Cabinet mulls easing alcohol curbs

Cabinet mulls easing alcohol curbs

Organizations oppose a plan to increase marketing days

Anti-alcool advocates object to five bills that the government has approved in process to change the alcoholic beverages control law. They aim to expand the time for sales and give more flexibility for advertising.

The costs passed the House’s second reading on Wednesday. In a ballot of 389 to 9 with two vetoes, the five draft rules were formally approved for discussion.

In response, a special House committee was established to review the costs before recommending changes in their second and third analyses.

The unique committee tasked with vetting the liquor control costs has 42 people: seven government officials, 14 members of eligible voters, and members of political parties.

The charges were proposed by Thiraphat Khanawong and Charoen Charoenchai, both ready citizens, Taopipho Limjittrakorn, a Move Forward Party MP for Bangkok, Chanin Rungtanakiat, a Pheu Thai Party listing- MP, and the government.

The House commission is expected to review the commission’s type as the primary review.

A system of campaigning groups that fight for better alcohol consumption policy have written to the House in open letter about the potential growth of selling hours.

Additionally, it does n’t want to see alcohol being sold and consumed in various locations, and it wants to restrict both sales promotions and advertising channels.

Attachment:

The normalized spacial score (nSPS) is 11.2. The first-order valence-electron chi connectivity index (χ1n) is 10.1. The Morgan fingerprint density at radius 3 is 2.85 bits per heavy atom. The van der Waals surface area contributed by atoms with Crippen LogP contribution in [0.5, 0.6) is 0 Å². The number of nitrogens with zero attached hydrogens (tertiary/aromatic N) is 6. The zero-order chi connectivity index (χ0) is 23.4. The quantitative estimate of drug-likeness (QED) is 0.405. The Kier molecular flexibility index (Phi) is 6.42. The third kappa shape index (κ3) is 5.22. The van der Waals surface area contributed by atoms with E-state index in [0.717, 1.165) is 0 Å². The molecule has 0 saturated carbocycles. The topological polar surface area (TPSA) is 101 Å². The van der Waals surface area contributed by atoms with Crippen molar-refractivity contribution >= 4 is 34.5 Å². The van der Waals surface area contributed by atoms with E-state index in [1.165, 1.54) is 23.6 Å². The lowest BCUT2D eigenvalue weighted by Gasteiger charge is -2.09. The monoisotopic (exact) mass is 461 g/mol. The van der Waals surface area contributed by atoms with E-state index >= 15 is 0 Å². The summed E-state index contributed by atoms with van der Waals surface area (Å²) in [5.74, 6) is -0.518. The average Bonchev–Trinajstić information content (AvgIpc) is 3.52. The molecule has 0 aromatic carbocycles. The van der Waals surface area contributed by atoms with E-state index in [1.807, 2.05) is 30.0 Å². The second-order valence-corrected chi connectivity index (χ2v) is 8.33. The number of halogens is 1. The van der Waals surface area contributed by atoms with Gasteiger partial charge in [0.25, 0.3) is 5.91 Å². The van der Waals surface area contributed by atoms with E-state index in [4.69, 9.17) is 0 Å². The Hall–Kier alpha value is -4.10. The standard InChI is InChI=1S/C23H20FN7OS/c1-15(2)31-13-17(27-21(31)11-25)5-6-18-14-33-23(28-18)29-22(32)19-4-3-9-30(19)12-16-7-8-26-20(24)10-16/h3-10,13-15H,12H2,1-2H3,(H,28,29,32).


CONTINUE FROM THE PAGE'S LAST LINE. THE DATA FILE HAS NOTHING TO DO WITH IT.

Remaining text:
Addressed to House Speaker Wan Muhamad Noor Matha, the letter was received by Thongchat Rattanawicha, an associate director to Mr Wan, and Mr Chanin.

A member of the anti-alcohol advocacy community, Duangduean Inthanu, claimed that the group saw no need to alter the manage legislation as the bills suggest.

The modifications being touted are meant to drive the business, according to the expenses ‘ supporters.

The community claimed, however, that the drawbacks of promotion of alcoholic beverages would exceed.

Only those that sell beer stand to gain, according to Ms Duangduean.

Santi Chomyong, a representative of an anti-alcohol advocacy group in Ayutthaya, urged the House to walk up for what the consumer believes in terms of preventing harm from drinking alcohol.

He argued that legislators should prioritize public safety over profit.

The state has emphasized that a balance needs to be struck between allowing more freedom in alcohol income to boost the economy and tourism and even safeguarding public health.